Andy Lankford, photographed by Bob Adamek, 2021

Andy Lankford

Andrew Lankford, Professor of Trombone at James Madison University, holds the B.M. in Music Education from the University of North Carolina at Greensboro, the M.M. in Trombone Performance from the University of Kansas, and the D.M.A. in Trombone Performance from the University of North Carolina at Greensboro. His primary teachers include Randy Kohlenberg and Max Bonecutter.

Prior to his joining the faculty of James Madison University in 2001, Dr. Lankford held teaching positions at Louisiana Tech University, Armstrong Atlantic State University, and the University of North Carolina at Greensboro. In addition, he has served on the faculty of the Sulzbach-Rosenberg International Music Festival in Germany and the Taller de Música para Trombonistas in San Juan, Puerto Rico. Currently, he is principal trombone with the Waynesboro Symphony, trombonist with the Madison Brass, and a member of Mr. Jefferson’s Bones.

He has performed with numerous ensembles including the North Carolina Symphony, Longview Symphony, Winston Salem Symphony, Greensboro Symphony, Lynchburg Symphony, Shenandoah Symphony, Brevard Chamber Orchestra, and the Kansas City Boulevard Big Band. From 2001 – 2015, he was the principal and solo trombonist with the Massanutten Brass Band.

In addition, he has performed with notable commercial artists including Wayne Newton, Gladys Knight, the Temptations, Margaret Whiting, and Kevin Mahogany. As a soloist, he has appeared at the American Trombone Workshop, the Kennedy Center for the Performing Arts, the Virginia Music Educators Association Conference, and as featured soloist with the JMU Symphony Orchestra, JMU Brass Band, Massanutten Brass Band, JMU Wind Symphony, JMU Jazz Band, JMU Symphonic Band, JMU Concert Band, Armstrong Community Band, UNCG Symphony Orchestra, and Louisiana Tech Jazz Ensemble.

Robert Mott

MJB founding member Robert Mott holds a B.F.A. in graphic design from the University of Arizona where he attended for four years on a music scholarship. At Arizona, he studied with Tom Ervin and more recently with Jeff Cortazzo, former bass trombonist with the U.S. Army Blues; Matthew Guilford, bass trombonist with the National Symphony Orchestra, Washington D.C., and Harold Van Schaik, bass trombonist with The Florida Orchestra, Tampa. Notable performances include Chris Brubeck’s Concerto for Bass Trombone and Orchestra with the Waynesboro Symphony (April 2010); backing artists including Gladys Knight, The Temptations, and Sammy Davis, Jr.; and ensemble credits that include Opera on the James, Shenandoah Symphony, Charlottesville Symphony, Valley Wind Ensemble, Virginia Consort and The Vosbein-Magee Big Band, among others.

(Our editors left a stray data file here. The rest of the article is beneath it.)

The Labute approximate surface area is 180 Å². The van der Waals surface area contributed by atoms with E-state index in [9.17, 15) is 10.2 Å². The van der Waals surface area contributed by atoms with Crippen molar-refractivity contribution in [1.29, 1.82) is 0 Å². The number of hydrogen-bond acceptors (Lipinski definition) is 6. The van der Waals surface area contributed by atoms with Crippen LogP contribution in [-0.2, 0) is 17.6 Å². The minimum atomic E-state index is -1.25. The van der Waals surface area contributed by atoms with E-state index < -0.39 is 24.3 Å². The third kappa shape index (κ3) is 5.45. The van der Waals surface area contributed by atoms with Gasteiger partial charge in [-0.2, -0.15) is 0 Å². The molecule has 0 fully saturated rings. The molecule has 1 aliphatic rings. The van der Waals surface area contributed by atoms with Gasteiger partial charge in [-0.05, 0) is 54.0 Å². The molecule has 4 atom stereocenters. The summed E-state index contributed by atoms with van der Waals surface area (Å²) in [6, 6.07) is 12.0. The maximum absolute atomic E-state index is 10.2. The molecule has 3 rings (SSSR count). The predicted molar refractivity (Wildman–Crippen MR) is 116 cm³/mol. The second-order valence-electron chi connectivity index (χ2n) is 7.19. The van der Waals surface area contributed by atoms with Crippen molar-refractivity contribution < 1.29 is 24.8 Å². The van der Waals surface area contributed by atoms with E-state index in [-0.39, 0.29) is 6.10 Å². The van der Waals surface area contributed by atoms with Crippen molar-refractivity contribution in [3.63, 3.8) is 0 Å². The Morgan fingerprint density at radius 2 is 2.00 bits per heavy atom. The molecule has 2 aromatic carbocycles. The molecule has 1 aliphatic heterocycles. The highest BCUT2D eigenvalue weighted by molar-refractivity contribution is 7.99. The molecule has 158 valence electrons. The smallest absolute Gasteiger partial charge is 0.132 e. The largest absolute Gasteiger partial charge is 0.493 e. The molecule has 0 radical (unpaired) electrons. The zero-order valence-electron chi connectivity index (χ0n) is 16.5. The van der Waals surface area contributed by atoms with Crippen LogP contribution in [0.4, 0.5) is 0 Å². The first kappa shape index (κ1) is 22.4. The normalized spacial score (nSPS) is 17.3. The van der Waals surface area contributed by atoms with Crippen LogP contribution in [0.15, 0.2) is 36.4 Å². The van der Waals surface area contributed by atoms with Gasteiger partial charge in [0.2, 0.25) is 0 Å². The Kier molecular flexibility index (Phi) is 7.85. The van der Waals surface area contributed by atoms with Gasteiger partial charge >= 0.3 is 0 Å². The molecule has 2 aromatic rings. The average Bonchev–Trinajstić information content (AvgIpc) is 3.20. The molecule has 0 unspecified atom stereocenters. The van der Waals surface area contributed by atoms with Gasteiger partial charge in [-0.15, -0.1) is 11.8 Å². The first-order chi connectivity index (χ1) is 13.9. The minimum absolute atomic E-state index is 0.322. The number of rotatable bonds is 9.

In 2018, Robert founded the musical relief outreach, Trombonistas por Puerto Rico, which took 8 trombonists (and a new age sousaphone player) from the mainland U.S. to Puerto Rico for 5 days of free concerts, workshops and general camaraderie. Robert has decades of experience in church music programming and recently produced the first “Jazz Worship at Allen Chapel” with Rev. Dr. Edward A. Scott, which featured the music of  Thelonious Monk, John Coltrane, J.J. Johnson and other serious jazz artists in a worship service setting. Mott is also an active arranger, composer and a member of ASCAP.

Robert Mott, photographed by Bob Adamek, 2021
Tom McKenzie, photographed by Bob Adamek, 2021

Tom McKenzie

Tom McKenzie received his Bachelor of Music Education and Master of Business Administration degrees from James Madison University. At JMU, he studied trombone with George West and jazz with Gunnar Mossblad, George West, and Pete Spaar. Currently, he freelances with a number of musical groups in the area, playing many different styles, including the Waynesboro Symphony Orchestra, The Tom McKenzie Jazz Quartet and the funk/party band “Everyday People”. Tom directs Just Jazzin’, a volunteer community big band based in Harrisonburg, VA. In addition to an active music schedule, he is a computer programmer employed with the Crutchfield Company of Charlottesville, VA.